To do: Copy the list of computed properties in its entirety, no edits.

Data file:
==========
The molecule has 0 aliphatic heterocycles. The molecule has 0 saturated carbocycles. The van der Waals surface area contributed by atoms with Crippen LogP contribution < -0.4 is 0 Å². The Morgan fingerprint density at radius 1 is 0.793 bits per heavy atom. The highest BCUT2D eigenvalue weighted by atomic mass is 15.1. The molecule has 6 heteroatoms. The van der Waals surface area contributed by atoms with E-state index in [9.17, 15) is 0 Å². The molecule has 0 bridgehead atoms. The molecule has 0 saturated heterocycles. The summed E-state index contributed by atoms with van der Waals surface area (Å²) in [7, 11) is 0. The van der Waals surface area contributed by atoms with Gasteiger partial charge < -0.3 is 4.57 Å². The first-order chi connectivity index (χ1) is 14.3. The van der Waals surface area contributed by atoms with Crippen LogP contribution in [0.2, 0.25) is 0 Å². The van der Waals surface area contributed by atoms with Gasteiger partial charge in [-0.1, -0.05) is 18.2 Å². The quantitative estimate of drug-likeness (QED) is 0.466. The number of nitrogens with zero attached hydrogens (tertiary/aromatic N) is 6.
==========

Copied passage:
The molecule has 0 aliphatic heterocycles. The molecule has 0 saturated carbocycles. The van der Waals surface area contributed by atoms with Crippen LogP contribution < -0.4 is 0 Å². The Morgan fingerprint density at radius 1 is 0.793 bits per heavy atom. The highest BCUT2D eigenvalue weighted by atomic mass is 15.1. The molecule has 6 heteroatoms. The van der Waals surface area contributed by atoms with E-state index in [9.17, 15) is 0 Å². The molecule has 0 bridgehead atoms. The molecule has 0 saturated heterocycles. The summed E-state index contributed by atoms with van der Waals surface area (Å²) in [7, 11) is 0. The van der Waals surface area contributed by atoms with Gasteiger partial charge < -0.3 is 4.57 Å². The first-order chi connectivity index (χ1) is 14.3. The van der Waals surface area contributed by atoms with Crippen LogP contribution in [0.2, 0.25) is 0 Å². The van der Waals surface area contributed by atoms with Gasteiger partial charge in [-0.1, -0.05) is 18.2 Å². The quantitative estimate of drug-likeness (QED) is 0.466. The number of nitrogens with zero attached hydrogens (tertiary/aromatic N) is 6.